Posts Tagged ‘SlutWalk’

What does it mean to walk the walk? Were you there for SlutWalk 2012?

July 26, 2012

Over the last few months various “SlutWalks” have taken place across Canada, with some still on the agenda for the immediate future. These events have gained popularity since last year when they began over a flippant sexist comment made by an ignorant police officer, and organizers hope to make the marches annual events. The disgusting and offensive comment was made in Toronto by Constable Jackass Michael Sanguinetti who stated the following:
“women should avoid dressing like sluts in order not to be victimized.”

Shockingly, this did not go over well with the public the good Constable was assigned to serve and protect. Many were outraged at the blatant attitude of victim blaming within police services this statement represented. Two Toronto women, Sonya Barnett and Heather Jarvis organized an event that brought thousands of women and men to protest in the streets of Toronto and in front of police headquarters to demand accountability for their attitudes towards women and victims of sexual assault. They called it SlutWalk. Since then, SlutWalks have been organized in many other cities in Canada, the US and around the world. Some cities, such as the one I live in (Vancouver), have already had the pleasure experiencing round 2, SlutWalk 2012. These events are carefully planned, with organizers regularly updating websites, twitter feeds, facebook sites etc. Some websites even allow supporters to donate money through the site to cover organizational costs. Many of the websites outline their own mission statements, values and goals which are generally congruent with each other and adapted from the “original” SlutWalk Toronto website.

The SlutWalk Toronto website, (www.slutwalktoronto.com), lists among their main goals advocacy against “victim-blaming” and “slut-shaming”. From the website: “Historically, the term ‘slut’ has carried a predominantly negative connotation……so we’re taking it back. “Slut” is being re-appropriated…….We are tired of being oppressed by slut-shaming; of being judged by our sexuality and feeling unsafe as a result. Being in charge of our sexual lives should not mean that we are opening ourselves to an expectation of violence, regardless if we participate in sex for pleasure or work. No one should equate enjoying sex with attracting sexual assault…..We want to feel that we will be respected and protected should we ever need them, but more importantly be certain that those charged with our safety have a true understanding of what it is to be a survivor of sexual assault — slut or otherwise…….Whether a fellow slut or simply an ally, you don’t have to wear your sexual proclivities on your sleeve, we just ask that you come……Join us in our mission to spread the word that those who experience sexual assault are not the ones at fault, without exception.”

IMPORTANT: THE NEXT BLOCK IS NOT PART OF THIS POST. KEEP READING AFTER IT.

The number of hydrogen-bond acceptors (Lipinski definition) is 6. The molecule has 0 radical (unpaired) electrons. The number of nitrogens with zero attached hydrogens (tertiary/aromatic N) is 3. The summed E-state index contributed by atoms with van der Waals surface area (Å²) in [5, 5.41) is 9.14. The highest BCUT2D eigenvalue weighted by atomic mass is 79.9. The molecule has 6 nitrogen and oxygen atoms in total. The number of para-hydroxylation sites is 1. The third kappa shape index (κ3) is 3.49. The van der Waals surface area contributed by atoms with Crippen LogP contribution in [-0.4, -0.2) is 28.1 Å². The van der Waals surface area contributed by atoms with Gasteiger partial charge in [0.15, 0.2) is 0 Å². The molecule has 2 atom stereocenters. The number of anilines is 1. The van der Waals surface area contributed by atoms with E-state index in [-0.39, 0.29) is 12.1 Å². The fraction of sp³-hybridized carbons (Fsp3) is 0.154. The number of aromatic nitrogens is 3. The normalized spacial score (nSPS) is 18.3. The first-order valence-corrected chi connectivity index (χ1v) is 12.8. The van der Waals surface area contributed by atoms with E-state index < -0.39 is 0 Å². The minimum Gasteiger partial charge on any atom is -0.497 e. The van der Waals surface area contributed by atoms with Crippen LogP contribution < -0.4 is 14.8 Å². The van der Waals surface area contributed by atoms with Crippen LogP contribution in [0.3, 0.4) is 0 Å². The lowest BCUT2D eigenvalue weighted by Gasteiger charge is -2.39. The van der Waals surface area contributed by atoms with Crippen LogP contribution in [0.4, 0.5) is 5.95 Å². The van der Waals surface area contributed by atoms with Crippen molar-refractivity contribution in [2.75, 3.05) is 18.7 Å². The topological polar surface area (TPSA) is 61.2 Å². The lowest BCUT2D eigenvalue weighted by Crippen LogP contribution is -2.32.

On May 25 in Toronto about 1000 people took to the streets for SlutWalk 2012. The theme was “My Body is not an Insult”, however without any background information, a casual observer would be hard pressed to decipher a clear message from the diverse group of protesters who participated in the event/spectacle. Both women and men attended and were dressed in attire that ranged from the conservative (think business attire and even nuns habits) to lingerie. Some left most of their clothing at home choosing instead to go topless. Protesters displayed slogans everywhere from man made signs to t-shirts to bare flesh. Some phrases were clever and original while remaining moderate, relevantly bringing attention to the need for all of society to realize that the sexually victimized are never to blame under any circumstances.